had active impact detectors (Kuzin, 1993), as did Explorers 16, 23, and 46, and the Pegasus series of spacecraft in the 1960s (Mulholland, 1993). There are a wide range of active detectors, from simple impact detectors to complex chemical composition sensors. The simplest and cheapest detectors (and the ones most able to be made into large area detection systems) are acoustic, piezoelectric, pressurized cell, and capacitive discharge impact detectors. These and other simple impact detectors emit a signal when impacted or perforated. There are also many complex detectors (such as plasma detectors, plasma charge separation systems, optical photometers, and chemical and spectrum analyzers) that return a wide range of data regarding the impactor (Atkinson et al., 1993).
Active detectors are able to acquire characterization data that cannot be obtained by passive means. For example, time-dependent measurements of the environment can be made only with active detectors. Such measurements provide the necessary data for monitoring short-term changes in the environment as well as for determining and modeling the dynamics of environmental processes such as formation, distribution, target interactions, and orbital decay. The capabilities of active detectors were made clear by LDEF's Interplanetary Dust Experiment, which used very simple active impact detectors (semiconductor capacitors that discharge on impact) to make time-specific measurements of the debris environment that led to the first detection and monitoring of concentrated clouds of small debris particles (Mulholland et al., 1991). Active sensors would also be required for potential future missions such as the detection of collisions through measurements of the flux of small debris (Potter, 1993).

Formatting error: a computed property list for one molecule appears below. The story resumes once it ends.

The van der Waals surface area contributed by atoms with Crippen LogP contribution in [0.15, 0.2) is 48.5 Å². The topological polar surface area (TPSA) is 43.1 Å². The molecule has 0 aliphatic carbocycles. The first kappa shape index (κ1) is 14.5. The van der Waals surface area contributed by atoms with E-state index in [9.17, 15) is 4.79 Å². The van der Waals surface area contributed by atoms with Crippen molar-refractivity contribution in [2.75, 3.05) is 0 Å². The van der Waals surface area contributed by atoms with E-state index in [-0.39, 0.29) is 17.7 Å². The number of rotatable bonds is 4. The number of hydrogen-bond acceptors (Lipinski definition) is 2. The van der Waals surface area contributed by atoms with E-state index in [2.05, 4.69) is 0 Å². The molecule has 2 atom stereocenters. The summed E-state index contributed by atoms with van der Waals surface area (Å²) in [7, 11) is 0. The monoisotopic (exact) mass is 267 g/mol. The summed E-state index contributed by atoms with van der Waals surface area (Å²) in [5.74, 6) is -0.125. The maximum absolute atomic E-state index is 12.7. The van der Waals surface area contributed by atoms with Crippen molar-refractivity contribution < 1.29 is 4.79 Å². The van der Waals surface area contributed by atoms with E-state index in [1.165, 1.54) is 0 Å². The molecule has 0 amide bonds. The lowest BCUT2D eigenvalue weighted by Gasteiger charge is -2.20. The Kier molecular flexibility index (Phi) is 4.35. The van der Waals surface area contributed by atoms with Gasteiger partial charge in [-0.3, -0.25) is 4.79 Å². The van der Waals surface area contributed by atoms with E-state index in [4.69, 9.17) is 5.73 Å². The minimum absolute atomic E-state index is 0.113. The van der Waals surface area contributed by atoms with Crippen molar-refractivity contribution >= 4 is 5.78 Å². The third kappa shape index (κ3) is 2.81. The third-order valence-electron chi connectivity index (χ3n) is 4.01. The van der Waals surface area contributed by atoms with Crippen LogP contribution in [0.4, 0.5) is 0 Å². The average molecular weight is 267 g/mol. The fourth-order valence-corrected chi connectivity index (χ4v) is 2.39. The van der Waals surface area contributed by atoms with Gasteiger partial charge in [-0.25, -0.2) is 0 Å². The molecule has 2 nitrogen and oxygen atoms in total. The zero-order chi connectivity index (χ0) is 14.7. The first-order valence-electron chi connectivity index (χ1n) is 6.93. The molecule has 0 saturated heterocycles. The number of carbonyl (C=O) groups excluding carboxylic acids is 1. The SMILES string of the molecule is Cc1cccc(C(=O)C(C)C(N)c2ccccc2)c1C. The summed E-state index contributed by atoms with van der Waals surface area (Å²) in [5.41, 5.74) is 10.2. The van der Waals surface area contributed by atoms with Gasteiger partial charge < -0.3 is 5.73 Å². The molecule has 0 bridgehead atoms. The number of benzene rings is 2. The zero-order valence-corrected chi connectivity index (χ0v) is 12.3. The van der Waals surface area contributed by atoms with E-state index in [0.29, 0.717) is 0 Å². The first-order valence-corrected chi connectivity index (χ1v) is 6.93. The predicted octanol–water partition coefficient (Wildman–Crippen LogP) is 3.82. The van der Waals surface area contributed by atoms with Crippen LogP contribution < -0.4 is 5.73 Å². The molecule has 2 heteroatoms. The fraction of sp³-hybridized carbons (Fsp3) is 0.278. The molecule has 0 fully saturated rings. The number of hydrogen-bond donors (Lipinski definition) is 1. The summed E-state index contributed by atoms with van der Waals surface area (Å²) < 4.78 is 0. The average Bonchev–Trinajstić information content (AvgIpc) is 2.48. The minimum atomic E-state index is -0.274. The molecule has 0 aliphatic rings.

A wide range of different types of active detectors can be deployed together to maximize the data gathered about each debris impact. Such data include information about the number of impacts per unit time and area; the time of each impact; and the velocity, size, and material composition of the impacting particle. Since on-board collection and transmission of data is possible with active detectors, the return of active detectors to the ground is not necessary; this enables the deployment of active detectors at any altitude. If a return to Earth is planned, however, active detectors can be combined with passive detector techniques.
Active detectors typically cost much more than passive detectors. Complex detection systems incorporating multiple active detector techniques to determine impact velocity and impactor composition, such as those flown on the recent Japanese Hiten and German Brem-Sat spacecraft (Hüdepohl et al., 1992) and those planned for the Cassini spacecraft (Ratcliff et al., 1992), can cost hundreds of thousands to millions of dollars to develop and build. However, for specific missions such as detection and monitoring of orbital debris swarms, simple and relatively inex-